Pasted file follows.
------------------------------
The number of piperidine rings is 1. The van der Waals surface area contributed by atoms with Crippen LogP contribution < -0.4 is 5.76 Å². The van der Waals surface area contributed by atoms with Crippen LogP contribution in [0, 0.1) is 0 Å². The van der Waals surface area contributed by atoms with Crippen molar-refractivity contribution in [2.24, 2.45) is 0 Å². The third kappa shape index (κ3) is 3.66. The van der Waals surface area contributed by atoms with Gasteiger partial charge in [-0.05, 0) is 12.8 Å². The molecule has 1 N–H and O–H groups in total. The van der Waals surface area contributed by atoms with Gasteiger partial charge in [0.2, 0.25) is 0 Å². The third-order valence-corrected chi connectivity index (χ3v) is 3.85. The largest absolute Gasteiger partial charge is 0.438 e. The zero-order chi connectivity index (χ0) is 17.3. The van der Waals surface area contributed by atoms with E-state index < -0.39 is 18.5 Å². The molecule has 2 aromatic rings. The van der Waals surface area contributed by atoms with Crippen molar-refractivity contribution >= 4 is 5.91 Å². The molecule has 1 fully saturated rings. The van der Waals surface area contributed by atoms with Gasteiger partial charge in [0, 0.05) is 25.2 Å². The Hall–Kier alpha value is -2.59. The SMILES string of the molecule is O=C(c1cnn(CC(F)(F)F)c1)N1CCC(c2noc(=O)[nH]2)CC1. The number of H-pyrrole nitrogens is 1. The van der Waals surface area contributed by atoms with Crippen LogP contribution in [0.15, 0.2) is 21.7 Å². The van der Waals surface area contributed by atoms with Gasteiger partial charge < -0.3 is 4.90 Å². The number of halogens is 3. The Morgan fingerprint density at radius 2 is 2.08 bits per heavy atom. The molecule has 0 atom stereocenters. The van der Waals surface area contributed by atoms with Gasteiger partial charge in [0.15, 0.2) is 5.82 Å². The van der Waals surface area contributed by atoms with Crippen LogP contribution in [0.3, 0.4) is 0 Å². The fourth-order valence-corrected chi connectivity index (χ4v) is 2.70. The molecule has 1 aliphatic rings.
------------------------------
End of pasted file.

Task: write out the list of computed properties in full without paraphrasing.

The number of piperidine rings is 1. The van der Waals surface area contributed by atoms with Crippen LogP contribution < -0.4 is 5.76 Å². The van der Waals surface area contributed by atoms with Crippen LogP contribution in [0, 0.1) is 0 Å². The van der Waals surface area contributed by atoms with Crippen molar-refractivity contribution in [2.24, 2.45) is 0 Å². The third kappa shape index (κ3) is 3.66. The van der Waals surface area contributed by atoms with Gasteiger partial charge in [-0.05, 0) is 12.8 Å². The molecule has 1 N–H and O–H groups in total. The van der Waals surface area contributed by atoms with Gasteiger partial charge in [0.2, 0.25) is 0 Å². The third-order valence-corrected chi connectivity index (χ3v) is 3.85. The largest absolute Gasteiger partial charge is 0.438 e. The zero-order chi connectivity index (χ0) is 17.3. The van der Waals surface area contributed by atoms with E-state index < -0.39 is 18.5 Å². The molecule has 2 aromatic rings. The van der Waals surface area contributed by atoms with Crippen molar-refractivity contribution >= 4 is 5.91 Å². The molecule has 1 fully saturated rings. The van der Waals surface area contributed by atoms with Gasteiger partial charge in [0, 0.05) is 25.2 Å². The Hall–Kier alpha value is -2.59. The SMILES string of the molecule is O=C(c1cnn(CC(F)(F)F)c1)N1CCC(c2noc(=O)[nH]2)CC1. The number of H-pyrrole nitrogens is 1. The van der Waals surface area contributed by atoms with Crippen LogP contribution in [0.15, 0.2) is 21.7 Å². The van der Waals surface area contributed by atoms with Gasteiger partial charge < -0.3 is 4.90 Å². The number of halogens is 3. The Morgan fingerprint density at radius 2 is 2.08 bits per heavy atom. The molecule has 0 atom stereocenters. The van der Waals surface area contributed by atoms with Gasteiger partial charge in [0.15, 0.2) is 5.82 Å². The van der Waals surface area contributed by atoms with Crippen LogP contribution in [0.3, 0.4) is 0 Å². The fourth-order valence-corrected chi connectivity index (χ4v) is 2.70. The molecule has 1 aliphatic rings.